The Taking of Flight 847: The Uli Derickson Story

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The Taking of Flight 847: The Uli Derickson Story
The Flight (1988 film).jpg
Home video cover using the title The Flight
Directed by Paul Wendkos
Produced by Francis Ford Coppola (exec. producer)
Fred Roos
Tom Sternberg
Written by Norman Morrill
Starring Lindsay Wagner
Eli Danker
Sandy McPeak
Music by Gil Melle and Demis Roussos
Cinematography Chuck Arnold
Edited by James Galloway
Distributed by Columbia TriStar Television
Release date
  • 1988 (1988)
Running time
100 minutes
Country United States
Language English, Arabic, German

The Taking of Flight 847: The Uli Derickson Story, also marketed as The Flight for home video releases as well as DVD reissues, is a 1988 made-for-TV film based on the actual hijacking of TWA Flight 847 as seen through the eyes of Uli Derickson, the chief flight attendant. Derickson herself acted as a consultant for the movie. The film was directed by Paul Wendkos.[1]


Print ad showing the original broadcast title

The movie showcases the first 48 hours of the hijacking, until Derickson's liberation. After the aircraft leaves Athens, Derickson is forced at gunpoint to the flight deck door by "Castro", one of the terrorists. She is able to defuse the situation by communicating with him in German, convincing him to release hostages upon landing in Beirut and Algiers and pleading for the other hijacker to stop harming the passengers. Her efforts are shown to save the lives of all but one hostage, Robert Stethem, whose body was thrown on the tarmac in Beirut.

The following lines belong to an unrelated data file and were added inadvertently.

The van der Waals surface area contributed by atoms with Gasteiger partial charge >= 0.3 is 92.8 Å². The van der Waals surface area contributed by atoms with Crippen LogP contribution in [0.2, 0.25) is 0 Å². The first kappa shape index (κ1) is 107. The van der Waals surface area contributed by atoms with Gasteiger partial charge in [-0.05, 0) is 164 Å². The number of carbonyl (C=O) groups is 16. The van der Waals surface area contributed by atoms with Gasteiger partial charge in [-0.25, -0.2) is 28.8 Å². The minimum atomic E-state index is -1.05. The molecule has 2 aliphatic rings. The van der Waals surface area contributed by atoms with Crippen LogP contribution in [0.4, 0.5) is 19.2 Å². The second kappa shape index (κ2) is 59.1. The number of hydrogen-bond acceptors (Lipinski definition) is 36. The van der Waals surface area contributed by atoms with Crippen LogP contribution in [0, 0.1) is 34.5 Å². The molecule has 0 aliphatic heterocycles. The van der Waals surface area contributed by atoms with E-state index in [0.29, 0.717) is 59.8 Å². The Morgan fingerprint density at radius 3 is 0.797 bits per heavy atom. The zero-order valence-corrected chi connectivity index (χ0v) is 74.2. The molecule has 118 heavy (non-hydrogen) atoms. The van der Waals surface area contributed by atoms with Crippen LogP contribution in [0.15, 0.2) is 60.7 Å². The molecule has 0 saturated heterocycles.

The film was featured in the documentary Reel Bad Arabs because the producers claim it showcases low key Arab stereotypes and portrays "The Middle East" as one large homogenous region.[citation needed]


  • In the movie, the aircraft is accurately depicted as a Boeing 727-200 from the outside, but the mid-cabin galley shown in the cabin scenes is a feature of the Boeing 727-100.
  • The phrase "Bundesrepublik Deutschland" is misspelled on Uli's passport.


In 1988, at the 40th Primetime Emmy Awards, the film was nominated for five Emmys: Outstanding Television Movie; Outstanding Directing for a Limited Series, Movie, or Dramatic Special; Outstanding Makeup for a Limited Series or Movie (Non-Prosthetic); Outstanding Single-Camera Picture Editing for a Limited Series or Movie; and Outstanding Sound Editing for a Limited Series, Movie, or Special.[2]


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